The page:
Teagarden said KLA policy supports a mandatory national animal disease traceability system for all ages of cattle. However, through Cattle Trace, KLA leaders hope to show a working system will provide benefits and security along the food chain, garnishing enough buy-in that the system would not have to be mandatory.
Already, there are participants in every segment of the industry, from the cow/calf producer to the packer, said Brad White, director of K-State’s Beef Cattle Institute and one of the program collaborators.
“We are trying to get going as rapidly as we can so we will have some calves later summer and this fall that can start moving through the system,” White said.
Officials said the goal is to minimize the cost to producers, which was one of the concerns with past traceability programs. Also, records would be kept confidential through the KDA.
Kansas businesses showed their support, including ILS, which will be one of at least 10 feed yards participating in the pilot project.
Whether initial or accidental, a foreign animal disease outbreak would be devastating for businesses like ILS and others, said Brandon Depenbusch, vice president of cattle operations for ILS and a member of the Cattle Trace steering committee.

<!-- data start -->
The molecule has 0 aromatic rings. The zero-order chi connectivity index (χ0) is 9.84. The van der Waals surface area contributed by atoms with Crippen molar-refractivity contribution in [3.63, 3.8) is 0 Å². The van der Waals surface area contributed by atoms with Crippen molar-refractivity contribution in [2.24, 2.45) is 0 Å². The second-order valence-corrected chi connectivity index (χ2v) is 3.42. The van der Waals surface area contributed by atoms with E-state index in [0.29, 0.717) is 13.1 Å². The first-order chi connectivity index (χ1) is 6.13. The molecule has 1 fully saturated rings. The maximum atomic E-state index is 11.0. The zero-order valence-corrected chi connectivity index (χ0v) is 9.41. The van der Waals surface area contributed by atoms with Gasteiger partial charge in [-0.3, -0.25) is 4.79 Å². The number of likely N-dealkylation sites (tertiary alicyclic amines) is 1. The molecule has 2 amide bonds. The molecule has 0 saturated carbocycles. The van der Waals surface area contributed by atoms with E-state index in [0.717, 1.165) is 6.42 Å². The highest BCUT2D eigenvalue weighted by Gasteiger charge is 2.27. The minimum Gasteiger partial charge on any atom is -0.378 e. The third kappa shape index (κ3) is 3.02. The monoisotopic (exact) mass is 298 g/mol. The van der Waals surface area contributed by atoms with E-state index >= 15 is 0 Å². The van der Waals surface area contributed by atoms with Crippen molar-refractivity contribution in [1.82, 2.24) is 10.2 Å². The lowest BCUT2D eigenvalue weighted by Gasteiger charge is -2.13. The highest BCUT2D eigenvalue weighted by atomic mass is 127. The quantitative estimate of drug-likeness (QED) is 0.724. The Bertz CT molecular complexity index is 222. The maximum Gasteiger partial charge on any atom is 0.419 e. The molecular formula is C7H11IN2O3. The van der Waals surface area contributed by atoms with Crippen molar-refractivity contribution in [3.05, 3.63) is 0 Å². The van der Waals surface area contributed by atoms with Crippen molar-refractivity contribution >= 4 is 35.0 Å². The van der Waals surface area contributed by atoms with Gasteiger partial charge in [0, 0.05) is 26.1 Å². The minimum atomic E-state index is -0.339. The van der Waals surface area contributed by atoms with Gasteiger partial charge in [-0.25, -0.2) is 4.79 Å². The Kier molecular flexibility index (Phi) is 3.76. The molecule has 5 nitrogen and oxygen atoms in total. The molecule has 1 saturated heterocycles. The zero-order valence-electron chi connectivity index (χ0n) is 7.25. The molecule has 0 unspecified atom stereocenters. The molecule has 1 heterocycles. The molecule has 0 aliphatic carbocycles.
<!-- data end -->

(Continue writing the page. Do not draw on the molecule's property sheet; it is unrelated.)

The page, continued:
As of Jan. 1, Kansas ranks third nationally with 6.4 million cattle on ranches and feedlots, according to the KLA. A large concentration of Kansas’ cattle is in a 100-mile radius of Garden City.
The goal is to stop an economic catastrophe if a disease incident would occur.
“However, where we are today, the lack of an end-to-end traceability systems makes this impossible,” Depenbusch said.
Depenbusch said other countries developed programs after an animal disease outbreak. The U.S. beef industry has the opportunity to be precautionary, building a program on its own terms.
He knows there are naysayers and skeptics, but added a foreign animal disease doesn’t discriminate.
“It won’t care if you are a hobby farmer, a 4-H family, a rancher or a cattle feeder. We will all be affected equally.”
For more information on Cattle Trace, visit www.cattletrace.org.
Amy Bickel can be reached at 620-860-9433 or email@example.com.